December 3, 2014
Sorry that we missed you last week. This week we’re back with a few litigation news highlights from the Westlaw Journals blog, which all involve cases and petitions before the nation’s highest court. It must be holiday season!
Supreme Court considers how to interpret labor-management agreements: The U.S. Supreme Court heard arguments Nov. 10 from attorneys for a plastics manufacturer and for a group of retirees over how to interpret a contract that does not clearly define the duration for retiree health benefits. Although the case involves one company’s retirees’ health benefits, the high court’s decision could have broader implications for interpreting collective bargaining agreements in general. (Employment)
Subsidies case puts Obamacare’s fate in justices’ hands yet again: The U.S. Supreme Court will decide this term whether the need-based subsidies that form a key part of the Affordable Care Act should be available in all 50 states or only in those that chose to set up their own health insurance exchanges. The high court agreed Nov. 7 to review a July ruling by the 4th U.S. Circuit Court of Appeals, which upheld the tax credits nationwide, rejecting arguments that Obamacare makes them available only in states running the optional exchanges that two-thirds of them declined to establish. King et al. v. Burwell et al., No. 14-1158, 759 F.3d 358 (4th Cir. July 22, 2014). (Health Law)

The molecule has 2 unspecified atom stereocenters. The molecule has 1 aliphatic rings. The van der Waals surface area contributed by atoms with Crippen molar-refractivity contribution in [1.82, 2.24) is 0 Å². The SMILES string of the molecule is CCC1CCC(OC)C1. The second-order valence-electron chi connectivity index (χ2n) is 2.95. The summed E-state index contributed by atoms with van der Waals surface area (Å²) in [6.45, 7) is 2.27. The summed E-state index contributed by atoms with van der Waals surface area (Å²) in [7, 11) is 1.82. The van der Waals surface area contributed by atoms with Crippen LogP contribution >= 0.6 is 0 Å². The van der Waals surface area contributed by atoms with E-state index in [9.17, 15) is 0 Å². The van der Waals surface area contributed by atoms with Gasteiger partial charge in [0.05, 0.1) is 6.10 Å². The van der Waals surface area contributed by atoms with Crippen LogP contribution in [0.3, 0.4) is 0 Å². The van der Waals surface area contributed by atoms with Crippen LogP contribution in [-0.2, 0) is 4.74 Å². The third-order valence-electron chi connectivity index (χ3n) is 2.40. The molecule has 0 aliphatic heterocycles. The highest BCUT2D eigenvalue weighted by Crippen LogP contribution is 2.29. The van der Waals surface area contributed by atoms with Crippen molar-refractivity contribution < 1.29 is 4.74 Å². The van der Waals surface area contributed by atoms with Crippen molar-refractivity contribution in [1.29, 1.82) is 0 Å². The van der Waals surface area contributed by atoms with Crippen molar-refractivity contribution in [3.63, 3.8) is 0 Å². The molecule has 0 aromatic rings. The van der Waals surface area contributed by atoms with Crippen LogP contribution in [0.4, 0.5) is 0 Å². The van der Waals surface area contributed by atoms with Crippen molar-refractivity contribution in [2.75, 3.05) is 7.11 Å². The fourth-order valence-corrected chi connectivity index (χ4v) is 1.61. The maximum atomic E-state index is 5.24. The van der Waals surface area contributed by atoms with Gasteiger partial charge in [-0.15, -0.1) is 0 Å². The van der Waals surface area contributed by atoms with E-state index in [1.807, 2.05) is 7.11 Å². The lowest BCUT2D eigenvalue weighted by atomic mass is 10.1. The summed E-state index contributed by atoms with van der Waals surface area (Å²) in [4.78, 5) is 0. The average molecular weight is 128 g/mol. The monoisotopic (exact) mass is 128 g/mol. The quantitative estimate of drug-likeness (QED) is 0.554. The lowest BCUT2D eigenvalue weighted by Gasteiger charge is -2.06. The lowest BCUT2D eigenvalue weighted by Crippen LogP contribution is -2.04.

N.Y.C. property owner asks Supreme Court to revive suit over 9/11 contamination: The U.S. Supreme Court should review a 2nd Circuit decision that found the owners and lessees of the World Trade Center were immune from an environmental cleanup lawsuit stemming from the Sept. 11 attacks, according to a developer that spent $26 million to remove asbestos and other “WTC dust” from its nearby property. In a reply brief filed with the high court Nov. 7, Cedar & Washington Associates, which owns a property at 130 Cedar St. in New York, says the appeals court’s decision “threatens to have wide-ranging and profound impacts on issues of national significance ranging from the balance of war power between the executive branch and Congress, to the stability of the insurance and commercial real estate markets.” (Asbestos)